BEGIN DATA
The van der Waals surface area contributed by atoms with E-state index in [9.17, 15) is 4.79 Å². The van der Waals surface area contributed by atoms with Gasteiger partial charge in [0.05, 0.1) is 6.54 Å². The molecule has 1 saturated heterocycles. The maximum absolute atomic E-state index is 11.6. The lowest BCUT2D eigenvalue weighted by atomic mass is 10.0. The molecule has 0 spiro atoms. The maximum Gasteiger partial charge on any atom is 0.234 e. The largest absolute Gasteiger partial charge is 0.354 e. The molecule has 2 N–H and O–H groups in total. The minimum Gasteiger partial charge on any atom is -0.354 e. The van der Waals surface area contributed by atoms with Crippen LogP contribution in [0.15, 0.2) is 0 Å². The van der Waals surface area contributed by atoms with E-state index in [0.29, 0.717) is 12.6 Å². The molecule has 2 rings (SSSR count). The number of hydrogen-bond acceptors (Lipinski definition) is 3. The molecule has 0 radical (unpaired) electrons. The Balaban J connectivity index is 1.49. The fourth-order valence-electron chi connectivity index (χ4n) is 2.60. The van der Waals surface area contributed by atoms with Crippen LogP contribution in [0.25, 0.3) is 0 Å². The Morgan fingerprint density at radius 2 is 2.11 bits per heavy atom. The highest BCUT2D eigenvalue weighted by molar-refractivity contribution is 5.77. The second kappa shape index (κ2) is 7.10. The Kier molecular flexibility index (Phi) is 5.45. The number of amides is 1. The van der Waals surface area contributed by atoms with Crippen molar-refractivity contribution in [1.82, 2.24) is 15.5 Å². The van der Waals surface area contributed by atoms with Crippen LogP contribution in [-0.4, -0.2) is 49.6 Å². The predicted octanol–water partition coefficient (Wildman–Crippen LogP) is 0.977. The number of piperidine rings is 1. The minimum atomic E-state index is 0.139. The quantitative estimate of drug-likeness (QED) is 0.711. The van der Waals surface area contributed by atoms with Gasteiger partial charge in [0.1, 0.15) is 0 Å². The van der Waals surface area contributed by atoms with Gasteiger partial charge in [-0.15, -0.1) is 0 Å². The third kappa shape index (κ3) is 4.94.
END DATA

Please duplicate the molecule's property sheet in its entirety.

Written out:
The van der Waals surface area contributed by atoms with E-state index in [9.17, 15) is 4.79 Å². The van der Waals surface area contributed by atoms with Gasteiger partial charge in [0.05, 0.1) is 6.54 Å². The molecule has 1 saturated heterocycles. The maximum absolute atomic E-state index is 11.6. The lowest BCUT2D eigenvalue weighted by atomic mass is 10.0. The molecule has 0 spiro atoms. The maximum Gasteiger partial charge on any atom is 0.234 e. The largest absolute Gasteiger partial charge is 0.354 e. The molecule has 2 N–H and O–H groups in total. The minimum Gasteiger partial charge on any atom is -0.354 e. The van der Waals surface area contributed by atoms with Crippen LogP contribution in [0.15, 0.2) is 0 Å². The van der Waals surface area contributed by atoms with E-state index in [0.29, 0.717) is 12.6 Å². The molecule has 2 rings (SSSR count). The number of hydrogen-bond acceptors (Lipinski definition) is 3. The molecule has 0 radical (unpaired) electrons. The Balaban J connectivity index is 1.49. The fourth-order valence-electron chi connectivity index (χ4n) is 2.60. The van der Waals surface area contributed by atoms with Crippen LogP contribution in [0.25, 0.3) is 0 Å². The Morgan fingerprint density at radius 2 is 2.11 bits per heavy atom. The highest BCUT2D eigenvalue weighted by molar-refractivity contribution is 5.77. The second kappa shape index (κ2) is 7.10. The Kier molecular flexibility index (Phi) is 5.45. The number of amides is 1. The van der Waals surface area contributed by atoms with Crippen molar-refractivity contribution in [1.82, 2.24) is 15.5 Å². The van der Waals surface area contributed by atoms with Crippen LogP contribution in [-0.4, -0.2) is 49.6 Å². The predicted octanol–water partition coefficient (Wildman–Crippen LogP) is 0.977. The number of piperidine rings is 1. The minimum atomic E-state index is 0.139. The quantitative estimate of drug-likeness (QED) is 0.711. The van der Waals surface area contributed by atoms with Gasteiger partial charge in [0.1, 0.15) is 0 Å². The van der Waals surface area contributed by atoms with Gasteiger partial charge in [-0.15, -0.1) is 0 Å². The third kappa shape index (κ3) is 4.94.